The underwriter also considers the potential for salvage or recovery should a loss occur. Its pricing may take a favorable turn if it is coinsuring or reinsuring with a public agency and expects to share in that agency’s superior recovery prospects. If insured equity shares are pledged to lenders, and the underwriter is willing to accept that impairment, then that too will affect price.

Since political risk policies are typically manuscripted, meaning that the insurer tailors terms and conditions to the project and its risks, pricing may vary according to how “deluxe” the wording is. The more risk the underwriter perceives it is taking by offering broader or explicit language as a result of manuscripting, the higher the rate.

Other Pricing Ingredients

The period for which coverage is committed at a fixed price also affects pricing. Shorter term commitments are generally cheaper. In a recent case where expropriation coverage was required, we saw the price increase by about 10 basis points for each two- to three-year period beyond the initial three-year tenor. Underwriters may offer some form of “standby” coverage at, for example, half the normal premium for exposure amounts that are expected to materialize only over a given period. Or they may not offer this break, and if country capacity is scarce, decline to cover more than the initial investment.

Just as the scarcity or abundance of capacity can have a profound effect on offered pricing, so can the availability of competing interest in the insured’s business. Of course, the better risks are the ones that attract the most competition. Risk distribution is also important to underwriters: They may discount prices for an investor that offers them a well-spread book of business.

In large transactions, the investor can obtain some benefit from layering the insurance, so that underwriters in excess positions earn less than the primary (first loss) layers. Layering makes most sense for risks vulnerable to partial losses, like political violence, and less for catastrophic risks like expropriation.

PRI is affected by market cycles: Pricing broadly responds to the ebb and flow of capital into the insurance marketplace. While PRI pricing does not move in lockstep with general property and casualty pricing, shifts in these areas do affect it.

One such external force is the lending business. Bank loans and capital issues have become an important area of coverage for investment insurers. As bank liquidity has grown in the last couple of years, spreads, out of which PRI coverage costs must come, have diminished. Underwriters, eager to retain this business, have lowered their pricing accordingly.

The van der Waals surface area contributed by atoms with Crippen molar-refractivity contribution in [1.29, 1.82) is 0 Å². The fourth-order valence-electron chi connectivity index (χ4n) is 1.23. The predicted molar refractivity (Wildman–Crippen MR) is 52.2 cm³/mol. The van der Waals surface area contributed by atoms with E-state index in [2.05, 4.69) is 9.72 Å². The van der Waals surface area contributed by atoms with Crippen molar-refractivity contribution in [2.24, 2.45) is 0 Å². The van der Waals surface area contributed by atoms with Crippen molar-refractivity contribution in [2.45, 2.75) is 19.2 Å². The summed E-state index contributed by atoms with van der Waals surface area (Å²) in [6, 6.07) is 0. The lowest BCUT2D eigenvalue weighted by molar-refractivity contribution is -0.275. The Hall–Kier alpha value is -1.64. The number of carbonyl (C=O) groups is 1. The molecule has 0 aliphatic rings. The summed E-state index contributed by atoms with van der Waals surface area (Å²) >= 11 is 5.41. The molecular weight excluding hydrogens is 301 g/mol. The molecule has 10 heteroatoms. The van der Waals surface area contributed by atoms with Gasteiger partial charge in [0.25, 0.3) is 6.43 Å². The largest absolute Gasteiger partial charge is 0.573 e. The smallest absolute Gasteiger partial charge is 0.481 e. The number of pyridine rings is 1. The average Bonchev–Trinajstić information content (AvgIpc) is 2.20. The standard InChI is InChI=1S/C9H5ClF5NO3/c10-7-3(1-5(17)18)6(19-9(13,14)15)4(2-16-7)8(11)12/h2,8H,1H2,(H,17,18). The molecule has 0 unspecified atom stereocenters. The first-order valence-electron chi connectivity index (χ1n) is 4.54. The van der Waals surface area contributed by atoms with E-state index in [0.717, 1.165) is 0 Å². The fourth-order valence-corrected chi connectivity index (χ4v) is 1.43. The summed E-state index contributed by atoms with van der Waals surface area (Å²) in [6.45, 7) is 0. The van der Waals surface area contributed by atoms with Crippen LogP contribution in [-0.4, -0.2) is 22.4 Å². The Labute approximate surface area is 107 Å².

Cost Versus Price and the Role of Intermediaries

Policy pricing is not the whole story. The total cost of supplying the policy is affected by such additional elements as deductibles, minimum coverage periods, no-claims bonuses, cancellation fees, and fee reopener provisions. These non-premium costs can sometimes be considerable. Involvement by public agencies may impose additional expenses to satisfy public concerns related to the environment, workers’ and human rights. In one recent and extreme case, the involvement of a multilateral agency cost the investor $1 million in addition to the premium.

Many companies use brokers to place cover, or may engage other advisors. Expert assistance in this very specialized insurance line can be the key to obtaining the best coverage at the lowest cost, and in many cases will spare the investor—and the underwriter—much time and effort.


PRI pricing is not formulaic or static, and varies with the underwriter. In some transactions, we have seen rates vary by more than 100% between two underwriters. Once the investor has obtained quotes from many sources, it can make a business and risk case to underwriters. The investor and its broker or advisor may find that presenting the risk in a different way or providing additional information will yield a better rate. Other things being equal, well presented and documented projects that address important issues get the best reception from the marketplace. ■